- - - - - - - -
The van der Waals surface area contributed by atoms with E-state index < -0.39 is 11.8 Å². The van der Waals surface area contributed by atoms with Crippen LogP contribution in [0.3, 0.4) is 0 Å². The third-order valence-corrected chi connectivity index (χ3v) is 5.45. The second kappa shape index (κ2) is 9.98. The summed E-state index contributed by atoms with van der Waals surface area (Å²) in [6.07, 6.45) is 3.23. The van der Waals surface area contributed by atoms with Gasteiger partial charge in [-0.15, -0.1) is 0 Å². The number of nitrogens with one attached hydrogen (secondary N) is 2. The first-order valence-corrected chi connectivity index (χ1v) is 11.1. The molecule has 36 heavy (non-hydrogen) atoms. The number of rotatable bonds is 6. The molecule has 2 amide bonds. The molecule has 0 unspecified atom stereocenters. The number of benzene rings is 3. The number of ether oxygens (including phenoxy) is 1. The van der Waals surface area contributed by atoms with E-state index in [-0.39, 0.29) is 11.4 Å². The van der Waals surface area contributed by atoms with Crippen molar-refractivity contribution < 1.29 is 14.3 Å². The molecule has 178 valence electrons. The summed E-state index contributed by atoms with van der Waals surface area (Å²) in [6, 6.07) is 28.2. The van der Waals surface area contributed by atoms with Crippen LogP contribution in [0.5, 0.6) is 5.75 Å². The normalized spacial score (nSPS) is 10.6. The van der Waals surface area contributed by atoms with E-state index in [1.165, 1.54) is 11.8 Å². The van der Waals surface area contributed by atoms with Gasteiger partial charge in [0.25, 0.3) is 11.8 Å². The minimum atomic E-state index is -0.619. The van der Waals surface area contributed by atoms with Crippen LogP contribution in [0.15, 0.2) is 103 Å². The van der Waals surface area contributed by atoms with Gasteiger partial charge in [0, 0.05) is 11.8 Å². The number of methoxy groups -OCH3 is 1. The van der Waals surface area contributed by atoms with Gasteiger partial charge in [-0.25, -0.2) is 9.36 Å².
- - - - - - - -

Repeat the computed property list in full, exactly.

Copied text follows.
The van der Waals surface area contributed by atoms with E-state index < -0.39 is 11.8 Å². The van der Waals surface area contributed by atoms with Crippen LogP contribution in [0.3, 0.4) is 0 Å². The third-order valence-corrected chi connectivity index (χ3v) is 5.45. The second kappa shape index (κ2) is 9.98. The summed E-state index contributed by atoms with van der Waals surface area (Å²) in [6.07, 6.45) is 3.23. The van der Waals surface area contributed by atoms with Gasteiger partial charge in [-0.15, -0.1) is 0 Å². The number of nitrogens with one attached hydrogen (secondary N) is 2. The first-order valence-corrected chi connectivity index (χ1v) is 11.1. The molecule has 36 heavy (non-hydrogen) atoms. The number of rotatable bonds is 6. The molecule has 2 amide bonds. The molecule has 0 unspecified atom stereocenters. The number of benzene rings is 3. The number of ether oxygens (including phenoxy) is 1. The van der Waals surface area contributed by atoms with E-state index in [-0.39, 0.29) is 11.4 Å². The van der Waals surface area contributed by atoms with Crippen molar-refractivity contribution < 1.29 is 14.3 Å². The molecule has 178 valence electrons. The summed E-state index contributed by atoms with van der Waals surface area (Å²) in [6, 6.07) is 28.2. The van der Waals surface area contributed by atoms with Crippen LogP contribution in [0.5, 0.6) is 5.75 Å². The normalized spacial score (nSPS) is 10.6. The van der Waals surface area contributed by atoms with E-state index in [1.165, 1.54) is 11.8 Å². The van der Waals surface area contributed by atoms with Gasteiger partial charge in [0.25, 0.3) is 11.8 Å². The minimum atomic E-state index is -0.619. The van der Waals surface area contributed by atoms with Crippen LogP contribution in [0.15, 0.2) is 103 Å². The van der Waals surface area contributed by atoms with Gasteiger partial charge in [0, 0.05) is 11.8 Å². The number of methoxy groups -OCH3 is 1. The van der Waals surface area contributed by atoms with Gasteiger partial charge in [-0.25, -0.2) is 9.36 Å².